I won’t deny it, I am writing this review like a month late. The site was down for over a month, I was busy, and honestly, I kept forgetting about the film itself.
That isn’t a good way at all to start talking about the film Denial, because if I can barely remember it after watching it, that isn’t saying a lot. Nor does my visible rating.
I will get into it later, but Denial actually does tell an interesting AND important story. It is worth existing. The execution is just the issue. And people watching it and not telling others about it. Yeah, I am also part of the problem, whoops.
I am not denying that Denial exists, I am just forgetful sometimes.
Take out your time machine, because we are going way back. Way, way back, to the mid-1990’s! Dr. Deborah Lipstadt (Rachel Weisz) is a historian and Jewish history scholar, focusing of course on the Holocaust. She has written many books about it and believes one should not argue with a Holocaust denier because that gives them some level of credibility and they don’t even deserve that much.
And then David Irving (Timothy Spall), a very famous Holocaust Denier and Hitler scholar started to argue with her. He hijacked one of her lectures. He posted it online to make her seem week. And then he sued her for libel, because she called him a liar and worse in one of her books.
But Irving didn’t sue her for libel in America. Nope, he did it in Britain. See, normally in America, for a libel suit, the party who claims libel has to prove it. In Britain, the party who is being sued has to prove what they said is true instead. An interesting twist.
Well, Lipstadt says fuck that. She won’t settle or retract. She has to prove that not only was Irving as a Holocaust denier wrong, but he intentionally gave incorrect information in order to lie. Aka, prove that he wasn’t stupid, but there was malice and intent in his words. That is a hard thing to do. Especially because if they do it wrong, they are going to be potentially putting the Holocaust itself on trial, which is not a good place to be at. It is disrespectful!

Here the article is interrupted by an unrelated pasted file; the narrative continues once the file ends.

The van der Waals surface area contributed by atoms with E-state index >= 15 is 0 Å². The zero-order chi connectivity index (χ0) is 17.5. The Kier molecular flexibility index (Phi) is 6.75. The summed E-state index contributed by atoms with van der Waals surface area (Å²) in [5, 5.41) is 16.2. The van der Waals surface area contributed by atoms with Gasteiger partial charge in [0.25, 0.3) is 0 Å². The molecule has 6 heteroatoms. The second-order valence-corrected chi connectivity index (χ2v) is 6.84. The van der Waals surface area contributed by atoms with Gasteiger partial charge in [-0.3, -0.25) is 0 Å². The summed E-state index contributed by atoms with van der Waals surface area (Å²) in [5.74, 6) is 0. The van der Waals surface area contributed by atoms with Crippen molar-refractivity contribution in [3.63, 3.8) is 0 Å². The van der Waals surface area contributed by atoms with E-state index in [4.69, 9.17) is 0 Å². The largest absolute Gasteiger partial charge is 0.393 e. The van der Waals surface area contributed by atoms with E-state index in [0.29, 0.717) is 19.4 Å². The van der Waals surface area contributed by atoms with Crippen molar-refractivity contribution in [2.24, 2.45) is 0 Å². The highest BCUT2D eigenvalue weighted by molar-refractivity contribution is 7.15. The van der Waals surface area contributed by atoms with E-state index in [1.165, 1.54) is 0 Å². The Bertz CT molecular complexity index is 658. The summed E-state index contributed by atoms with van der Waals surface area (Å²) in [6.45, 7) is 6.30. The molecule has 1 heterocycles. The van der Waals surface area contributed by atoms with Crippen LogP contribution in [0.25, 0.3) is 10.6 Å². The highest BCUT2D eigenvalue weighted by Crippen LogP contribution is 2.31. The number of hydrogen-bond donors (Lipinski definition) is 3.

British court of Law is also funny in other ways.
The story for Denial is a good one, yes, sure. It offers a TON of moral questions for the trial. What methodology will they use to prove the Holocaust existed without putting the Holocaust on trial itself? How can they prove he knows the truth and is choosing to lie? Couldn’t they just bring in a bunch of survivors to tell their stories?
No. Apparently no at all to the last one. The lawyers don’t want to put them up on the stand and have a denier heckle them and denounce their harsh experiences. The hardest part for Lipstadt is letting go and trusting in lawyers who know more about British law than her.
Again, a fine story. And fantastic acting. Weisz, Wilkinson, and Spall. Especially Spall! Spall always plays these villain roles, but this one is something else and he has all sorts of mannerisms and ways of speaking that just fill him out completely. And he lost an incredible amount of weight it looks like to, a surprise to see.
The issues I have with this movie is that it feels like it also has an incredible amount of filler. There are a lot of down moments, some solemn given the topic, but just slow and repetitive feeling moments. Add in an ending that almost feels anti-climatic, or a bit too made for TV and the movie just seems to lose a lot of impact.
It could have been a truly great film, but there are too many minor points to keep it from rising to the top.